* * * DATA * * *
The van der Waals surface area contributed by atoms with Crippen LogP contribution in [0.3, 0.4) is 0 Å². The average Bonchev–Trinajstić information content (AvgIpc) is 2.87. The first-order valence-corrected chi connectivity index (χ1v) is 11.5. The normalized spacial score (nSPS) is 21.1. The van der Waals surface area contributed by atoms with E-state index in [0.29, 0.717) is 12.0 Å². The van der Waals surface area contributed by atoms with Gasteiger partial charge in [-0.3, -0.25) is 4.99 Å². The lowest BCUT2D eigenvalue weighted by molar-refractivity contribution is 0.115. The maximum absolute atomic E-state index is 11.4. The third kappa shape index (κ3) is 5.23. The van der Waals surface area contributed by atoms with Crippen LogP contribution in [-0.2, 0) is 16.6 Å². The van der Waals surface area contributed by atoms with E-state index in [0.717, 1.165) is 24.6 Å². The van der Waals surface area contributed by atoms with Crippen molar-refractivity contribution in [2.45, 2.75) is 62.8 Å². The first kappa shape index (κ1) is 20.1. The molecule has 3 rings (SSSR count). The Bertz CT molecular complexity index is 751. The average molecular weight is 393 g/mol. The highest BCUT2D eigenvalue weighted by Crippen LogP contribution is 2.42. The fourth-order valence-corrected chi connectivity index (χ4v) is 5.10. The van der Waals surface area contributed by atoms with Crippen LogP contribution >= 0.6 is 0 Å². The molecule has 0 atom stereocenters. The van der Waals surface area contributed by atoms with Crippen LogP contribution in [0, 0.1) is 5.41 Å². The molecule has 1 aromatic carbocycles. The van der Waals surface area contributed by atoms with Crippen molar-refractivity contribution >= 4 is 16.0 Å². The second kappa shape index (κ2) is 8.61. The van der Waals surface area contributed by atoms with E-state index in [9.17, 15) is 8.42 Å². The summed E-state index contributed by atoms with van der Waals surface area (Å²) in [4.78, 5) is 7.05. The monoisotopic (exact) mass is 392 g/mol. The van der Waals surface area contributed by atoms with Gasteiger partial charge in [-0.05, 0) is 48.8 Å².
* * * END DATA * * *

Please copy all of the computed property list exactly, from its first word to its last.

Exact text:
The van der Waals surface area contributed by atoms with Crippen LogP contribution in [0.3, 0.4) is 0 Å². The average Bonchev–Trinajstić information content (AvgIpc) is 2.87. The first-order valence-corrected chi connectivity index (χ1v) is 11.5. The normalized spacial score (nSPS) is 21.1. The van der Waals surface area contributed by atoms with E-state index in [0.29, 0.717) is 12.0 Å². The van der Waals surface area contributed by atoms with Gasteiger partial charge in [-0.3, -0.25) is 4.99 Å². The lowest BCUT2D eigenvalue weighted by molar-refractivity contribution is 0.115. The maximum absolute atomic E-state index is 11.4. The third kappa shape index (κ3) is 5.23. The van der Waals surface area contributed by atoms with Crippen LogP contribution in [-0.2, 0) is 16.6 Å². The van der Waals surface area contributed by atoms with E-state index in [0.717, 1.165) is 24.6 Å². The van der Waals surface area contributed by atoms with Crippen molar-refractivity contribution in [2.45, 2.75) is 62.8 Å². The first kappa shape index (κ1) is 20.1. The molecule has 3 rings (SSSR count). The Bertz CT molecular complexity index is 751. The average molecular weight is 393 g/mol. The highest BCUT2D eigenvalue weighted by Crippen LogP contribution is 2.42. The fourth-order valence-corrected chi connectivity index (χ4v) is 5.10. The van der Waals surface area contributed by atoms with Crippen LogP contribution >= 0.6 is 0 Å². The molecule has 0 atom stereocenters. The van der Waals surface area contributed by atoms with Crippen LogP contribution in [0, 0.1) is 5.41 Å². The molecule has 1 aromatic carbocycles. The van der Waals surface area contributed by atoms with Crippen molar-refractivity contribution >= 4 is 16.0 Å². The second kappa shape index (κ2) is 8.61. The van der Waals surface area contributed by atoms with E-state index in [9.17, 15) is 8.42 Å². The summed E-state index contributed by atoms with van der Waals surface area (Å²) in [4.78, 5) is 7.05. The monoisotopic (exact) mass is 392 g/mol. The van der Waals surface area contributed by atoms with Gasteiger partial charge in [-0.05, 0) is 48.8 Å².